Buttons.  I explained to him in my
Heart all about the tens of years and the
Reasons and the circumstances because
Of which I am now here and my
Father’s shop is in ashes there, and he
Is buried here.

By the time I had finished, it was the
Hour of the ‘locking of the Gates.’  He
Too pulled down the shutters and locked
The gate, and I went back home with
All the worshippers.

                                          -Yehuda Amichai
Tr. T. Carmi


A piyyut is a Jewish liturgical poem, usually designated to be sung, chanted, or recited during religious services. Piyyutim have been written since Temple times. Most piyyutim are in Hebrew or Aramaic, and most follow some poetic scheme, such as an acrostic following the order of the Hebrew alphabet or spelling out the name of the author.


Many piyyutim are familiar to regular attendees of synagogue services. For example, the best-known piyyut may be Adon Olam (“Master of the World”), sometimes (but almost certainly wrongly) attributed to Solomon ibn Gabirol in 11th century Spain. Its poetic form consists of a repeated rhythmic pattern of short-long-long-long, and it is so beloved that it is often sung at the conclusion of many synagogue services, after the ritual nightly saying of the Shema, and during the morning ritual of putting on tefillin. Another well-beloved piyyut is Yigdal (“May God be Hallowed”), which is based upon the Thirteen Principles of Faith developed by Maimonides.


Important scholars of piyyut today include Shulamit Elizur and Joseph Yahalom, both at Hebrew University.


Google PiyutNorthAmerica and Old Piyyut for information about selichot piyyutim, recordings, chant cards and more. Also, there are many YouTube videos of choirs and individuals singing piyyutim.

Leonard Cohen New Song You Want it Darker

This song will put you in mind of forgiveness, of yourself and others, and redemption, especially at the end of life. He is still writing poetry and music at 82!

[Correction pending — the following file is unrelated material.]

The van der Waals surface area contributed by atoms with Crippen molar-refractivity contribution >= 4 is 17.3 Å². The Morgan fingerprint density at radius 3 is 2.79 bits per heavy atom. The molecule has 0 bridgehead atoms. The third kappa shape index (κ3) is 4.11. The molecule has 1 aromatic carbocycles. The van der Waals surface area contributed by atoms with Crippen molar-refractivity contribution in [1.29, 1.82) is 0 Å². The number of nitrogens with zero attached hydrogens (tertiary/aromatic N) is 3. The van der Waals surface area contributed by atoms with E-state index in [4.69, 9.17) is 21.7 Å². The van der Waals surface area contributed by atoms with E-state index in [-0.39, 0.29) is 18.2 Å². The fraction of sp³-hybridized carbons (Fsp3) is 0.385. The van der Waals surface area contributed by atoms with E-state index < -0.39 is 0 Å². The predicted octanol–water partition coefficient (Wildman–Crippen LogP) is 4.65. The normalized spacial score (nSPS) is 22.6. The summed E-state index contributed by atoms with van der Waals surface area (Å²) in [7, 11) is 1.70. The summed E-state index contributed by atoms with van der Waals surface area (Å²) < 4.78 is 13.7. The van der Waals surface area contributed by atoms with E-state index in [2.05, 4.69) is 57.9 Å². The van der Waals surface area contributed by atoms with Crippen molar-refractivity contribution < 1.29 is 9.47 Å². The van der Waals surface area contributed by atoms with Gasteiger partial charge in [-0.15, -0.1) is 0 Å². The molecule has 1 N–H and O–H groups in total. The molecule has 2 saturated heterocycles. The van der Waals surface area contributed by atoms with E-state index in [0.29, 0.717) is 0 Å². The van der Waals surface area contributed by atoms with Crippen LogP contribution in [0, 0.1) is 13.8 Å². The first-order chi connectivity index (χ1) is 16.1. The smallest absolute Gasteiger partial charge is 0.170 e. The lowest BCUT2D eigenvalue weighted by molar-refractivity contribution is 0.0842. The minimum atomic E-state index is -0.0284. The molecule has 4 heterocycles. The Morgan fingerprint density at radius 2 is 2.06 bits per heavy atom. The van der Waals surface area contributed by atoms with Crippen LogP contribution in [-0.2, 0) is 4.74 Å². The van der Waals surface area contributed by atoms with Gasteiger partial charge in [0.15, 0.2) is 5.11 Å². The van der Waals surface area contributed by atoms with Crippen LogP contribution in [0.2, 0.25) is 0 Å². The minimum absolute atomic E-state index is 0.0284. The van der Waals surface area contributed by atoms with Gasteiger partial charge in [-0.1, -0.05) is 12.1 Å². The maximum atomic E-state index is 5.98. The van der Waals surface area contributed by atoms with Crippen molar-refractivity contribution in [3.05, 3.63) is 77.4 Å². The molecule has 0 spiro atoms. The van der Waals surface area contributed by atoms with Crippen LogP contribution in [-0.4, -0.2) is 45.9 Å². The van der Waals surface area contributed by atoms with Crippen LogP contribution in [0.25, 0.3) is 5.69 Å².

Holocaust Studies with Anna Wrobel

– Holocaust Cinema: rare and esoteric films, some from the direct postwar period, most of European origin.

– Classes will meet from 6:00 to 9:00 pm on Wednesdays – 10/26; 11/30; 12/21; 1/25; 3/1. Films are listed at the JCA link below

– Primo Levi ‘book club’: one book per month (not provided). Books and ordering information are listed at the JCA link below.
Classes will meet from 6:00-8:00pm on Wednesdays – 11/2; 12/7; 1/4; 2/1; 3/8 $100.

All classes held will be at JCA – 57 Ashmont Street, Portland, Maine
See JCA Adult Education link below for details.

Grades 11-12 Community High School Program 

Avis Smith

A community monthly class for students in grades 11 and 12 will be offered on Sundays from 5:00-6:30 PM. Registration is now under way.


Everything You Never Knew about Judaism!

(All the things you would not have learned in Religious School…)


We are excited to offer once again a Jewish studies program that is open to all high school juniors and seniors in Southern Maine. Our hope is that this program will provide an opportunity to get to know other Jewish high school students from the region, and to study and learn in an informal but stimulating environment. Teacher: Avis Smith


The classes will meet once a month, for a total of nine sessions, on Sundays, from 5:00 – 6:30 PM (no dinner, only snacks). This year’s dates are: September 25, October 30, November 20, December 18, January 22, February 12, March 25, April 30, and May 14. The cost is $100. for the year. Classes will meet at Congregation Bet Ha’am in South Portland. For more information and to register call Louise at 879-0028.

Yahrzeits This Week

6 Tishri Lenore Baum, Louis Bernstein, Doris Bornstein, Florence Cope, Florence Fenton, Ruth Kramer, Ruth Kramer, Toba Lerman, Sadye Merdek

7 Tishri Yisrael Erlick, Samuel Greenberg, Aaron Karlin, William Levi, Hannah Levi, Ethel Pfeffer

8 Tishri Dora Baer, Fradle Geller, David Glovsky

9 Tishri Rebecca Ber, Rebecca Rubinstein, Gerald Sheriff, Rachel Sheriff, Sarah Sulkowitch

10 Tishri Fannie Goldstein, Harry Kaplan, Harold Woolf

11 Tishri Joseph Hirshon, Eugene Kolko, Carl Lebovitz, David Rubinoff, Harry Weinstein

12 Tishri Louis Berenson, Edith Cope, Ida Goldman, Robert Meltzer, Sarah Grant, Phineas Grunes


Shaarey Tphiloh is now celebrating 112 years as a traditional Jewish spiritual home in Maine!